Nevertheless, transit administrators have worked around the clock to enact new safety measures aimed at luring back riders. These include reducing capacity, enhancing sanitation measures and tapping into technological innovations. The latter has been a major focus of New York’s Metropolitan Transportation Authority (MTA). It moved more than a billion people in 2019. However, earlier this year, year-on-year ridership dropped by as much as 93%. At the same time, new car registrations in the city climbed 18% above 2019 levels.
Passenger numbers on the New York subway have plummeted during the pandemic (Credit: Alamy)
Transit Innovation Partnership, a public-private initiative from MTA and the non-profit Partnership for New York City, released a live subway map in October to eliminate paper maps and notices as well as aid with ease of travel. It also launched a Covid-19 Response Challenge in July, which received nearly 200 ideas for innovations that could increase customer confidence by making transit safer, healthier and more responsive. Eight winning companies are currently demoing their technologies, such as air-filtration solutions, antimicrobial LED lights and real-time passenger crowding data.
“It’s absolutely critical to empower the transit agencies to be able to try these new solutions with a strategic approach and move forward,” says executive director Rachel Haot. “There is no going back to how things were before, so we need a completely new framework, and that’s going to require change.”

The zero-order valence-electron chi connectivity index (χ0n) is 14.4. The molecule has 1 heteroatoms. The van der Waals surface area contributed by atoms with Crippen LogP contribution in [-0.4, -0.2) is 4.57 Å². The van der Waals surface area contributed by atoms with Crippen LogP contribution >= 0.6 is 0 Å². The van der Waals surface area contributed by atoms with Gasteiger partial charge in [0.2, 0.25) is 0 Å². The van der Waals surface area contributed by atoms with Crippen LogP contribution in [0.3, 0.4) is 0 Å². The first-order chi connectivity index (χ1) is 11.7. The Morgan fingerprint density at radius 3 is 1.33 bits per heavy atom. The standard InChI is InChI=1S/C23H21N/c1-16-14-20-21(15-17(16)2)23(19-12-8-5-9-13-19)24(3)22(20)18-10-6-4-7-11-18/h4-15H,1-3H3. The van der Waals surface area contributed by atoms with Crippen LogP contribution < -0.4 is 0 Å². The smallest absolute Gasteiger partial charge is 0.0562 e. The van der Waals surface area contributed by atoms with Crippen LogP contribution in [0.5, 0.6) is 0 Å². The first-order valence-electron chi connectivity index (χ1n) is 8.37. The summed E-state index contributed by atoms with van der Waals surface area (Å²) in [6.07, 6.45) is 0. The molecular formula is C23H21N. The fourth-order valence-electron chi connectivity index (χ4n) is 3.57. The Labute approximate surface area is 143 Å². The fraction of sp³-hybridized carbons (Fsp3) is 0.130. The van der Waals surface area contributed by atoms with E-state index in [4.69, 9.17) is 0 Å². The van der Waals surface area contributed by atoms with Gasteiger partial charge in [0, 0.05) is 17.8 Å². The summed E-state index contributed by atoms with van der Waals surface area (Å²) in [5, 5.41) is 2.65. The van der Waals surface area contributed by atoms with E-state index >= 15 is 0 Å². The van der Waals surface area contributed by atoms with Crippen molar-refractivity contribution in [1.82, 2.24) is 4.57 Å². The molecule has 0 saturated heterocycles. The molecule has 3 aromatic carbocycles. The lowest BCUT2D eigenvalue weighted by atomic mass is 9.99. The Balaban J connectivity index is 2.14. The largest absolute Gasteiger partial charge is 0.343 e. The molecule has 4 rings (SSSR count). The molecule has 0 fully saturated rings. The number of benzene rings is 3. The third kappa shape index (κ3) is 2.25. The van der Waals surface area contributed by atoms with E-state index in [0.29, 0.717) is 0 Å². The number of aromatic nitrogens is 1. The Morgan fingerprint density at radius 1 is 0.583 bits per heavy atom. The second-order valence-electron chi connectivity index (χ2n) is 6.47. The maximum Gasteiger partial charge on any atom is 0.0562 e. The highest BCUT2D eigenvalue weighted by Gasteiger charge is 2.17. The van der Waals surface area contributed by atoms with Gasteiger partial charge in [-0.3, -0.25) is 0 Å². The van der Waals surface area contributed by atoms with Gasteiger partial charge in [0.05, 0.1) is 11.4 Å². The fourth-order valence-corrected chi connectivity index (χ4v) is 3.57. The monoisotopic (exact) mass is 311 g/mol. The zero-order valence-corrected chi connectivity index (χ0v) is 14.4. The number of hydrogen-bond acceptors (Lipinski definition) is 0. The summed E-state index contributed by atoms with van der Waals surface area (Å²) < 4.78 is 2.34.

As a result of this experimentation, as well as strong health-messaging campaigns and steps to encourage mask use, ridership on the subway has steadily increased. But it still remains about 65% lower than last year. Like so many transit systems around the world, the MTA is now facing a financial crisis due to the huge loss of operating revenues.
Kate Laing, programme manager of mobility management at climate leadership group C40 Cities, says transit systems will likely have to slash operations if they can’t come up with the money. She adds, “They will almost certainly find themselves having to cut services in areas where they don’t have guaranteed fares, so we’ll see a welfare and accessibility and equity disbenefit as a result."